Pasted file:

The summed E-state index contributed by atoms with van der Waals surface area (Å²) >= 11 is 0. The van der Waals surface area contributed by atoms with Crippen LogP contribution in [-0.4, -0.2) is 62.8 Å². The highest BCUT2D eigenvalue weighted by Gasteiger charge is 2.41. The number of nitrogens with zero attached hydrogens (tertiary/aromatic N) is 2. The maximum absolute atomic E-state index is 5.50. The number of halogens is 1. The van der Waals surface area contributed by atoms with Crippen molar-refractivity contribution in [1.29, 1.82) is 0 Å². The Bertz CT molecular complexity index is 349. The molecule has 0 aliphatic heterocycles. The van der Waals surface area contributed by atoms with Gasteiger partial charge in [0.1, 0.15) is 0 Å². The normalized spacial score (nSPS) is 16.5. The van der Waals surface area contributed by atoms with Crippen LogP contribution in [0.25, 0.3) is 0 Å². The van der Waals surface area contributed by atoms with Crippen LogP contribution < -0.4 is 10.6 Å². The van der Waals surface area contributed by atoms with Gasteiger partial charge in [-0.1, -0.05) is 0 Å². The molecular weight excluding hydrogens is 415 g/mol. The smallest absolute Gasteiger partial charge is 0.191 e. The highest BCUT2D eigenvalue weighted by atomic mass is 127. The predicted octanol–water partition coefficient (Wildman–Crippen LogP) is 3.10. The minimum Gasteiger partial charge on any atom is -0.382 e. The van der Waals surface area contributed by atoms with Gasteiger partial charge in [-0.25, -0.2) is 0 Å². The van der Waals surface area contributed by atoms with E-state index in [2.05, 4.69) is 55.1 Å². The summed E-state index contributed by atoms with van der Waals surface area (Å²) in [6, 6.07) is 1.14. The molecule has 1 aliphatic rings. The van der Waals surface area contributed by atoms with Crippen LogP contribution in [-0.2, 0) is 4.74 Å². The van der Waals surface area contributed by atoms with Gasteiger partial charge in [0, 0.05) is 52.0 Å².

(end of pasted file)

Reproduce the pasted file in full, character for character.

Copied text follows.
The summed E-state index contributed by atoms with van der Waals surface area (Å²) >= 11 is 0. The van der Waals surface area contributed by atoms with Crippen LogP contribution in [-0.4, -0.2) is 62.8 Å². The highest BCUT2D eigenvalue weighted by Gasteiger charge is 2.41. The number of nitrogens with zero attached hydrogens (tertiary/aromatic N) is 2. The maximum absolute atomic E-state index is 5.50. The number of halogens is 1. The van der Waals surface area contributed by atoms with Crippen molar-refractivity contribution in [1.29, 1.82) is 0 Å². The Bertz CT molecular complexity index is 349. The molecule has 0 aliphatic heterocycles. The van der Waals surface area contributed by atoms with Gasteiger partial charge in [0.1, 0.15) is 0 Å². The normalized spacial score (nSPS) is 16.5. The van der Waals surface area contributed by atoms with Crippen LogP contribution in [0.25, 0.3) is 0 Å². The van der Waals surface area contributed by atoms with Crippen LogP contribution < -0.4 is 10.6 Å². The van der Waals surface area contributed by atoms with Gasteiger partial charge in [-0.1, -0.05) is 0 Å². The molecular weight excluding hydrogens is 415 g/mol. The smallest absolute Gasteiger partial charge is 0.191 e. The highest BCUT2D eigenvalue weighted by atomic mass is 127. The predicted octanol–water partition coefficient (Wildman–Crippen LogP) is 3.10. The minimum Gasteiger partial charge on any atom is -0.382 e. The van der Waals surface area contributed by atoms with Gasteiger partial charge in [-0.25, -0.2) is 0 Å². The van der Waals surface area contributed by atoms with E-state index in [2.05, 4.69) is 55.1 Å². The summed E-state index contributed by atoms with van der Waals surface area (Å²) in [6, 6.07) is 1.14. The molecule has 1 aliphatic rings. The van der Waals surface area contributed by atoms with Crippen LogP contribution in [-0.2, 0) is 4.74 Å². The van der Waals surface area contributed by atoms with Gasteiger partial charge in [0, 0.05) is 52.0 Å².